The corporation is often defined as the legal entity that exists to economically benefit its owners. What such definitions fail to capture is the essence of the concept. Some people (shareholders) own a share of the productivity of other people (employees) in exchange for gambling on ideas that could not find financing in other ways. This is an exchange of money for work. Work is an activity, not an asset. Still, governments insist on removing humanity in the corporation in order to subsidize it with lower taxes.
Unfairness through subsidies were more apparent when the UN was conceived because such distinctions on income didn’t exist. Now, one need not live in a shareholder-less nation to see their lives being left in the dust of the few. The divide has made clear how we have perverted capitalism. It is a political economy Adam Smith would be ashamed to be associated with.
Governments either promote or succumb to this definition of capitalism. And by doing so, non-state actors will remain in demand, both the corporate-kind and the terrorist-kind. The whole raison d’etre of non-state actors is to reject governments in great part because of this subjugation.
The UN doesn’t involve itself in philosophical discussions of fairness, but shouldn’t it? Isn’t the lack of fairness fueling terrorism and creating non-state actors, the same non-state actors with whom the UN is not willing to engage?
The most powerful UN members are those that have been subsidizing shareholders for a very long time. These members have been in denial for too long. Free market capitalism has brought incredible prosperity to the world but it passed its optimal free-ness a long time ago.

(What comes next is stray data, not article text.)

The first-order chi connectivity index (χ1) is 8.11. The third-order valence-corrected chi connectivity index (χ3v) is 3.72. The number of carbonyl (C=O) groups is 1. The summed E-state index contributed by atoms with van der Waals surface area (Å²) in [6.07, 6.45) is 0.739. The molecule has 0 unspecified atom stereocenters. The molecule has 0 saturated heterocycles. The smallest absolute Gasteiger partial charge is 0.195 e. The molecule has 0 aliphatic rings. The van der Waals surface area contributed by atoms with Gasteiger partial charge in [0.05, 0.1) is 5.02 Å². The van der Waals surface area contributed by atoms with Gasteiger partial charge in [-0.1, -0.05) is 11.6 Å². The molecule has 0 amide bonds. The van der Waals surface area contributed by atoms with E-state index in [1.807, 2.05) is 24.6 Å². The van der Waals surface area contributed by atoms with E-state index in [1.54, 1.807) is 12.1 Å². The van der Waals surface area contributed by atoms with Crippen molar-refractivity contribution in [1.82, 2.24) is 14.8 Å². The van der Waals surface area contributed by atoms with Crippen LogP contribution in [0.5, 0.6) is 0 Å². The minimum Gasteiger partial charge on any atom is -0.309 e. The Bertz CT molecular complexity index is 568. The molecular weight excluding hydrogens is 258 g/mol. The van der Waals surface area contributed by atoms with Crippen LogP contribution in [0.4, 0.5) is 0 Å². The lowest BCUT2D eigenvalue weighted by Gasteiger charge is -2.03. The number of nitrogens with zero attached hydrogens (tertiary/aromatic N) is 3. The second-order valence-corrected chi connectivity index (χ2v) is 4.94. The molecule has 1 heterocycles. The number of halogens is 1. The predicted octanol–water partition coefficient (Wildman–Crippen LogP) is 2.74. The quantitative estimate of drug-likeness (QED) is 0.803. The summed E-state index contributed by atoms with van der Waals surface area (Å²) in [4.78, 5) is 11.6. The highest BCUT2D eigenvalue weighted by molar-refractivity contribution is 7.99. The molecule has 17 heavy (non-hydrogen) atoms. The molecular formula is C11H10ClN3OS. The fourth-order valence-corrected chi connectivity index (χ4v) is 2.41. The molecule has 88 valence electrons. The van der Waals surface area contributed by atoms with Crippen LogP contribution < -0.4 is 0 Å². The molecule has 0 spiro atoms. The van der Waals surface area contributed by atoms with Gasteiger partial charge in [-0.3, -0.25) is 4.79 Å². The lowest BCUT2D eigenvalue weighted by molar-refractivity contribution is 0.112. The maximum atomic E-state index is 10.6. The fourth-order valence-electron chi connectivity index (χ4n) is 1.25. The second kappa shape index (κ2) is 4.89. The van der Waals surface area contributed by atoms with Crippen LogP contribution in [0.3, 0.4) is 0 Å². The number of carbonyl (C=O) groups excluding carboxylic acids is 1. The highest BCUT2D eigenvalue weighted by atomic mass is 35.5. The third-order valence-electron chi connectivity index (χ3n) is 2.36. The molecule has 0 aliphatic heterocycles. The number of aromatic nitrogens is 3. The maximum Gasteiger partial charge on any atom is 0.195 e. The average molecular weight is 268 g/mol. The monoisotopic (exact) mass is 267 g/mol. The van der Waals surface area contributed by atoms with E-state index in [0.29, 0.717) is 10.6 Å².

Plus, the definition of “free,” as in liberty, no longer seems to include “fair,” or “just,” or “moral.” How fair are different tax rates for the economic benefit from the work of others? How just is it to hear the concerns of some people but not others because they don’t have land of their own? How moral are subsidies for equipment designed to kill over things that bring happiness? Imagine a United States that gives money to Egypt to purchase massages from US masseurs rather than weapons from US defense firms. Wouldn’t financing shoulder rubs better relieve tensions and keep peace than grenade launchers?
The evidence keep mounting. More and more nations lower tax rates on the sale of shares rather than making them equal to income. More and more non-state actors are being created to represent values and interests of people rather than an elite few. More and more dissatisfaction is communicated using weapons rather than words.
In order to be the true representative of peace, a transformation is necessary. The United Nations will have to advocate weapon-less peace, engage with land-less people and promote subsidy-less free markets. The United Nations will have to go beyond uniting nations. The United Nations will have to unite people.
Marcus Maltempo is a compliance professional with more than a decade of experience helping banks, law firms and clients manage investigations and regulatory responses. He is a member of ACAMS and ACFE.